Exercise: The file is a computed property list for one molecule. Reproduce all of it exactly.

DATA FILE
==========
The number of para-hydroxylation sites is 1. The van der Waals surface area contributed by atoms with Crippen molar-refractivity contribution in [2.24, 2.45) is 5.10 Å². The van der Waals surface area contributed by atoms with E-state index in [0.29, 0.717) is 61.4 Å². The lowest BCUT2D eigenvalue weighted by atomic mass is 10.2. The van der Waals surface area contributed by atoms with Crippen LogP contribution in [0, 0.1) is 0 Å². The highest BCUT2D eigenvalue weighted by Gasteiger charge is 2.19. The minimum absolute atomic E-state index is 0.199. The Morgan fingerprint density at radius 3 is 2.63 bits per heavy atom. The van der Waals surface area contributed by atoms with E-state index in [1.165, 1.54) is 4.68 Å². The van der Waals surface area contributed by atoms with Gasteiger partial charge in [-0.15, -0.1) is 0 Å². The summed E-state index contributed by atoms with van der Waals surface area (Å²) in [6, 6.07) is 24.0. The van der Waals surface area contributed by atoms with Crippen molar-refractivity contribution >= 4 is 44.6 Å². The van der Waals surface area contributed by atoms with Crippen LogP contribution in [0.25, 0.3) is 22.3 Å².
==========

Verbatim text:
The number of para-hydroxylation sites is 1. The van der Waals surface area contributed by atoms with Crippen molar-refractivity contribution in [2.24, 2.45) is 5.10 Å². The van der Waals surface area contributed by atoms with E-state index in [0.29, 0.717) is 61.4 Å². The lowest BCUT2D eigenvalue weighted by atomic mass is 10.2. The van der Waals surface area contributed by atoms with Crippen LogP contribution in [0, 0.1) is 0 Å². The highest BCUT2D eigenvalue weighted by Gasteiger charge is 2.19. The minimum absolute atomic E-state index is 0.199. The Morgan fingerprint density at radius 3 is 2.63 bits per heavy atom. The van der Waals surface area contributed by atoms with E-state index in [1.165, 1.54) is 4.68 Å². The van der Waals surface area contributed by atoms with Gasteiger partial charge in [-0.15, -0.1) is 0 Å². The summed E-state index contributed by atoms with van der Waals surface area (Å²) in [6, 6.07) is 24.0. The van der Waals surface area contributed by atoms with Crippen molar-refractivity contribution >= 4 is 44.6 Å². The van der Waals surface area contributed by atoms with Crippen LogP contribution in [0.25, 0.3) is 22.3 Å².